Last time, I wrote about the recent decision by Wizards of the Coast to replace tickets with Play Points as the primary way that players enter Constructed events on Magic Online. I discussed how the decision was obviously unpopular with most people who play the game, since this is essentially replacing cash prizes with, for lack of a better term, Monopoly money - a currency that only has value within the game itself rather than actual monetary value. I stressed that, in my opinion, this is part of a calculated move to eliminate the ability for players to "make money" by playing Magic Online. Today, I want to discuss why Wizards of the Coast might decide to make such a move.
For months now, people (including myself) have been lauding the success of Hearthstone as the premier example of what an online collectible card game should look like. But what we seem to have perhaps overlooked is that in Hearthstone, real money only flows in one direction - into Blizzard's coffers. With money, the only things you can purchase are either card packs or adventure-style expansions. And because there is no secondary market and no trading, there's no way to later recoup any of that investment, save for performing well in high level tournaments. Outside of that avenue though, no matter how well you perform in either ranked play or in the Arena, your only rewards are dust (an in-game currency used to craft new cards), card packs, or gold (an in-game currency used to purchase card packs and/or adventure-style expansions). Again, money flows into the game - but it never flows out.
I suspect that Wizards of the Coast may be moving towards such a system. By eliminating tickets and replacing them with another currency that cannot be traded or otherwise sold, you eliminate the ability for players to ever get any money back out of the game. In fact, if Wizards takes the next step and eliminates tickets altogether, they will essentially wipe out the secondary market altogether, since tickets are the defacto way of buying and selling individual cards. Even if trading continues to be an option, without a currency to trade, I am uncertain if online dealers such as MTGOTraders could continue to exist, since their only business model would be to sell individual cards for real money through their website - cards that could only be obtained by purchasing large numbers of packs from Wizards themselves and cracking them all open to resell individually.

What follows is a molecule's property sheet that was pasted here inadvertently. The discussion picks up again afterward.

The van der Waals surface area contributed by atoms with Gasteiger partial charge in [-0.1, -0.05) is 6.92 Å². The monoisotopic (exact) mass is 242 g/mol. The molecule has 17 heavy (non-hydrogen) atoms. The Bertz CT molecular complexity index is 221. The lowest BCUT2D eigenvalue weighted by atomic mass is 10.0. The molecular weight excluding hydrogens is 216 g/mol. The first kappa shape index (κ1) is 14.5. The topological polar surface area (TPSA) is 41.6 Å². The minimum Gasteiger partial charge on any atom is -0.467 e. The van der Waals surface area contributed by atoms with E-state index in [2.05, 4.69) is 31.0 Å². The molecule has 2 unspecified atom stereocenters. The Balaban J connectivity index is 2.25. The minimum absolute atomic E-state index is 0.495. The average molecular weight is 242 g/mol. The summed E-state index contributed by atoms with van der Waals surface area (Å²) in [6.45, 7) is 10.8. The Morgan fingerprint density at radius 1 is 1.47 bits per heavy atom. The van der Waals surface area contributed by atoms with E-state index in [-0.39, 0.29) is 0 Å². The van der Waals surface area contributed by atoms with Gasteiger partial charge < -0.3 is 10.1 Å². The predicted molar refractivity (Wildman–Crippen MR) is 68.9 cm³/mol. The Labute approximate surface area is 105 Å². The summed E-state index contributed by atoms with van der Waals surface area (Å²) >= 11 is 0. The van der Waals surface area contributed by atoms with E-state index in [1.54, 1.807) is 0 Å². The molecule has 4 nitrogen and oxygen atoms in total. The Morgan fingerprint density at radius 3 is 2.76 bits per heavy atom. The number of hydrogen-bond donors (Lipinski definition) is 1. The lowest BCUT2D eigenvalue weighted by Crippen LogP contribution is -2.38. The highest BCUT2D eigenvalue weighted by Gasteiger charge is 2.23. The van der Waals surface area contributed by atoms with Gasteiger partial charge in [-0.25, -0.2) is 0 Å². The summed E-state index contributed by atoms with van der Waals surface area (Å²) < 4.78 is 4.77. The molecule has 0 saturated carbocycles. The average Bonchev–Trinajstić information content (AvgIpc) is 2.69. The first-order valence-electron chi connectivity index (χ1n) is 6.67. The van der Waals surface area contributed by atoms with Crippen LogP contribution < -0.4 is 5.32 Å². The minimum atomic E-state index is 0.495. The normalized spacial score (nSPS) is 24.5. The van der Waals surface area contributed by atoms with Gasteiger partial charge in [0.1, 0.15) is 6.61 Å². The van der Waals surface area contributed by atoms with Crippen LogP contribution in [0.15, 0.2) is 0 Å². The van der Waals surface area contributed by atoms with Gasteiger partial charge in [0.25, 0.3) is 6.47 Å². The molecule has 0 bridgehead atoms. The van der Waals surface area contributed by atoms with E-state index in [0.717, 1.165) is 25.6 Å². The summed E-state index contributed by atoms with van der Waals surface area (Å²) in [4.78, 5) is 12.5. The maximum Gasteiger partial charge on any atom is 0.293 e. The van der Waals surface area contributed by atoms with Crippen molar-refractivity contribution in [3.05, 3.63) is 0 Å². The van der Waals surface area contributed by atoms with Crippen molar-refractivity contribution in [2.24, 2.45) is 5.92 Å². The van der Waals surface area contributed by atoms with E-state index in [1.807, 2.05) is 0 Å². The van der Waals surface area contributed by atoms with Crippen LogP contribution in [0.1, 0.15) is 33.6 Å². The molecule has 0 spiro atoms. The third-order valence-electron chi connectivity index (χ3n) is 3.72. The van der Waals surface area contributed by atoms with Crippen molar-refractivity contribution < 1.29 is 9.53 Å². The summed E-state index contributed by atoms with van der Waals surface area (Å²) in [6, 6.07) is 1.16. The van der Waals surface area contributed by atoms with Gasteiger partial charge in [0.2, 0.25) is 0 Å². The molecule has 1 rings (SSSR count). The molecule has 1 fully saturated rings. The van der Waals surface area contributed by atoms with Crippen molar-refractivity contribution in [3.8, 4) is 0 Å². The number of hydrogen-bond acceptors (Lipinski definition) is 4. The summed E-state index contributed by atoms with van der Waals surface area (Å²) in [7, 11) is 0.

This would also, as it turns out, explain why Wizards decided back in early February of 2013 to raise the cost of redemption from $5 to $25. Prior to that, one could conceivably obtain all the cards from a set online, redeem them for physical copies, and then sell the paper cards for a small but decent profit, particularly if you could offset the online costs by skilled play. And while I haven't run the numbers, I suspect it is now much harder to make a profit on such a transaction. This would certainly fit the model of eliminating online play as a method of making money while still keeping their promise to allow players to redeem online cards for paper ones.
Honestly, I hope I am wrong. If this is the direction Wizards is actually going, this is bad news for many of the online vendors who make a living off the Magic Online economy. But it certainly would be following in the success of Hearthstone, and potentially could turn major profits for Wizards of the Coast in the longterm. We shall see.